1: a person from an alien land, culture, or group believed to be inferior, uncivilized, or violent — used chiefly in historical references
2: a barbarous person, a rude, crude, brutal, cruel person (1300s)
Barbarians can be members of any nation judged by some to be less civilized or orderly, such as a tribal society, primitive nomads, or social class (such as bandits) both within and outside one’s own nation. Alternatively, they may be romanticized as noble savages.
The term originates from ancient Greece, where the term was applied to all those who did not speak Greek and follow classical Greek customs. Later, the Byzantine Greeks used it for the Turks in a clearly pejorative manner. In Ancient China, references to barbarians go back as far as the Shang Dynasty. The earliest form of the word is written in Linear B syllabic script of Mycenaean Greece.
There was never a single united barbarian group, and many of the different tribes, such as Goths, Vandals, Saxons, Huns, Picts, and many more, shifted alliances over the years or fought alongside Roman forces against other barbarian armies.
According to Greek writers, the word was created because the language outsiders spoke sounded to Greeks like gibberish represented by the sounds “bar..bar..”.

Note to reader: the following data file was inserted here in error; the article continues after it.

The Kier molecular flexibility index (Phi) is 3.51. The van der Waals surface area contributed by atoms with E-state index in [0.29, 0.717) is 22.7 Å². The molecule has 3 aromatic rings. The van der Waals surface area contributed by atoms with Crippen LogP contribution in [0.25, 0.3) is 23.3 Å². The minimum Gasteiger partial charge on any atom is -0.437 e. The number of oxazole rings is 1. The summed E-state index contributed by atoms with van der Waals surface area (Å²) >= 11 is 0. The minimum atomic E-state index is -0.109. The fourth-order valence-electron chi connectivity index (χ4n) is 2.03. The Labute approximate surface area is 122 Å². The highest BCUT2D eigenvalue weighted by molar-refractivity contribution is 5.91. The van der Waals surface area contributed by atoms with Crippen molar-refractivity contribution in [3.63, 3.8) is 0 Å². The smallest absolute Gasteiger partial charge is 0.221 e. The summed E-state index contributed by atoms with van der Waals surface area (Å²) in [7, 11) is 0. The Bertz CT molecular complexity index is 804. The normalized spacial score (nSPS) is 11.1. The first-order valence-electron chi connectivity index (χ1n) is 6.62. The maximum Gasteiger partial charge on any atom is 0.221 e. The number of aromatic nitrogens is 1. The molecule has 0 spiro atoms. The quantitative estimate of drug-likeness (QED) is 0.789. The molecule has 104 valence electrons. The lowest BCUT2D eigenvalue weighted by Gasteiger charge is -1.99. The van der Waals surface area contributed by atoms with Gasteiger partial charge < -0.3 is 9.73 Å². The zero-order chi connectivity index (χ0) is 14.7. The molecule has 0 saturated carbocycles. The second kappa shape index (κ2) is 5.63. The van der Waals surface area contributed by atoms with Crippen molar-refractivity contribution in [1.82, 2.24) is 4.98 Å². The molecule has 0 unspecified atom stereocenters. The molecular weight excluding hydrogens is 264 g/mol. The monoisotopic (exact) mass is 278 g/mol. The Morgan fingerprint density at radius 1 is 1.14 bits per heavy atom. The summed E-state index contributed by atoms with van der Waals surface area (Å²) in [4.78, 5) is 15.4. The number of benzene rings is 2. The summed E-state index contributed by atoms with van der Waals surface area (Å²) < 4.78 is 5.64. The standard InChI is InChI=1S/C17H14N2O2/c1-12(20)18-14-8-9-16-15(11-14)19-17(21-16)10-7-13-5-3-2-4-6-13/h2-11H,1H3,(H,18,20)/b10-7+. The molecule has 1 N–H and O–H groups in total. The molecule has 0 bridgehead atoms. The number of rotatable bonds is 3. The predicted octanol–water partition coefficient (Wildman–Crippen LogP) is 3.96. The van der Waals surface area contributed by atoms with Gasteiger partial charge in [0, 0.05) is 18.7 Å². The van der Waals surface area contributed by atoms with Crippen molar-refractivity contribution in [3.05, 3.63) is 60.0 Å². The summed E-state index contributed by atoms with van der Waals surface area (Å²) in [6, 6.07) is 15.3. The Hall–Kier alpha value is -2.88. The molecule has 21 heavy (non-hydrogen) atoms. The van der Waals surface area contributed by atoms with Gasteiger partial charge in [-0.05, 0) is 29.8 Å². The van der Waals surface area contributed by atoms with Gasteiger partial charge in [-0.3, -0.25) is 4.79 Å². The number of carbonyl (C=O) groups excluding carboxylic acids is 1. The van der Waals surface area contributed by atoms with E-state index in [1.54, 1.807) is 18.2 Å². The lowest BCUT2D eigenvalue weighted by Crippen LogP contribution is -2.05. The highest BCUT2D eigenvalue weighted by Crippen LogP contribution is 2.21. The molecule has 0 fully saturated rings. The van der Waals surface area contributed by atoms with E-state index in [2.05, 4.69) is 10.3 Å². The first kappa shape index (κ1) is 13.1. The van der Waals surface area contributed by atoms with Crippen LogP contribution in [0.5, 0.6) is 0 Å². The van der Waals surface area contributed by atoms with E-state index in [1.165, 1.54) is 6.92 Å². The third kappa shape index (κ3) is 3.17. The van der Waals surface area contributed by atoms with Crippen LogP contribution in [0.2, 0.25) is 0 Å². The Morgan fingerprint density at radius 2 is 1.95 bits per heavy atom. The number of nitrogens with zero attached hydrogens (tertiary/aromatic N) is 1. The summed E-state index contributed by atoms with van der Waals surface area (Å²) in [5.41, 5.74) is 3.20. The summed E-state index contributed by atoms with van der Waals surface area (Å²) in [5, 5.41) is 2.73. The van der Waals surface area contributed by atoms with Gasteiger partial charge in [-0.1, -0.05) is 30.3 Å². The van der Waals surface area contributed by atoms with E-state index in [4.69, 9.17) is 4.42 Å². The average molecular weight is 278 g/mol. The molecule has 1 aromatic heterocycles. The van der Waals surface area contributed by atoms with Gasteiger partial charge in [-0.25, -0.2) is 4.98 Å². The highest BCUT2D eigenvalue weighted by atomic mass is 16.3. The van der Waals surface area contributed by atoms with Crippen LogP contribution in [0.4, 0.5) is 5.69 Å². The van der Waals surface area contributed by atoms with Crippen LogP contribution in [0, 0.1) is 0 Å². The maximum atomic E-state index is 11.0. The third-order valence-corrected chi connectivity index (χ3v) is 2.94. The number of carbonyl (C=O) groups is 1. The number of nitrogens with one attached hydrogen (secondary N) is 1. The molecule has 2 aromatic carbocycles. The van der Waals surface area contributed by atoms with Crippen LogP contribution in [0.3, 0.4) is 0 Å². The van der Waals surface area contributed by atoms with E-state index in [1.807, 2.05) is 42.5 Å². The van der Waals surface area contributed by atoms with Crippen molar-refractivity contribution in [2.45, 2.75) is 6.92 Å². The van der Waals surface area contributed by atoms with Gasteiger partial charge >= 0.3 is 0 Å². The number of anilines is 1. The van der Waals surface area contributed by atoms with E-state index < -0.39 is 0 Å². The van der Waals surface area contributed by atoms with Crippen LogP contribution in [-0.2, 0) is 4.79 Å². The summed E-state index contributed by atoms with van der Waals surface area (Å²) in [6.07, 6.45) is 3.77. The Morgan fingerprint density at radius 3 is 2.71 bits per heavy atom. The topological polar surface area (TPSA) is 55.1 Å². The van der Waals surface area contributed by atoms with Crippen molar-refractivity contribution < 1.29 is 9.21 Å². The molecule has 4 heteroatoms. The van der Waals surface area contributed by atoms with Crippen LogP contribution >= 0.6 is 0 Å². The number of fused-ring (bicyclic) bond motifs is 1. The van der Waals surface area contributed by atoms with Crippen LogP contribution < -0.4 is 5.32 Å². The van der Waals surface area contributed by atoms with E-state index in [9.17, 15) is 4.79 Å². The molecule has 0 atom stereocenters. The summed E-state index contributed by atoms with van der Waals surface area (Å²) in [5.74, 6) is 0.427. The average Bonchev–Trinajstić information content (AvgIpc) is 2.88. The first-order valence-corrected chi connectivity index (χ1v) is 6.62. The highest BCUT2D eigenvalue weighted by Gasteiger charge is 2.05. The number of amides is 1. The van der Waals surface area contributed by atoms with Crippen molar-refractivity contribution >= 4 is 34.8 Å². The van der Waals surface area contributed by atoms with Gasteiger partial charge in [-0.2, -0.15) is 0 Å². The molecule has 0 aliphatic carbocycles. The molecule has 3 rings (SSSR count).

A word “barbara-” is also found in the Sanskrit of ancient India, with the primary meaning of “stammering” implying someone with an unfamiliar language. A number of scholars have argued that the “bar-bar” in the word “barbarian” may be an attempt to imitate a stammering voice. In Aramaic, Old Persian and Arabic context, the root refers to “babble confusedly.” Greek-speakers readily conflated speaking poorly with stupidity.
Greek attitudes towards “barbarians” developed in parallel with the growth of chattel slavery, especially in Athens. Slave-ownership was no longer the preserve of the rich: all but the poorest of Athenian households came to have slaves in order to supplement the work of their free members.
From classical origins the Hellenic stereotype of barbarism evolved: barbarians are like children, unable to speak or reason properly, cowardly, effeminate, luxurious, cruel, unable to control their appetites and desires, politically unable to govern themselves. Writers voiced these stereotypes with much shrillness.
The Encyclopedia Britannica says that the name Barbary, once used to describe North Africa, is derived from the region’s Berber inhabitants, not from bárbaros.
The Chinese, by vilifying and depreciating non-Chinese groups, depicted them as somewhat less than human, justified conquering such peoples and taking their lands. The purpose of the Great Wall of China was to stop “barbarians” from crossing the northern border of China. The British, and later the European colonial settlers of the United States, did the same thing by referring to Native Americans as “savages.”
Modern popular culture contains such fantasy barbarians as Conan the Barbarian. In such fantasy, the negative connotations are often inverted. For example, “The Phoenix on the Sword” (1932), is clearly slanted to imply that the kingdom greatly benefited by power passing from a decadent and tyrannical hereditary monarch to a strong and vigorous Barbarian usurper.
My second name is Barbara. Hmm. What do you suppose that means?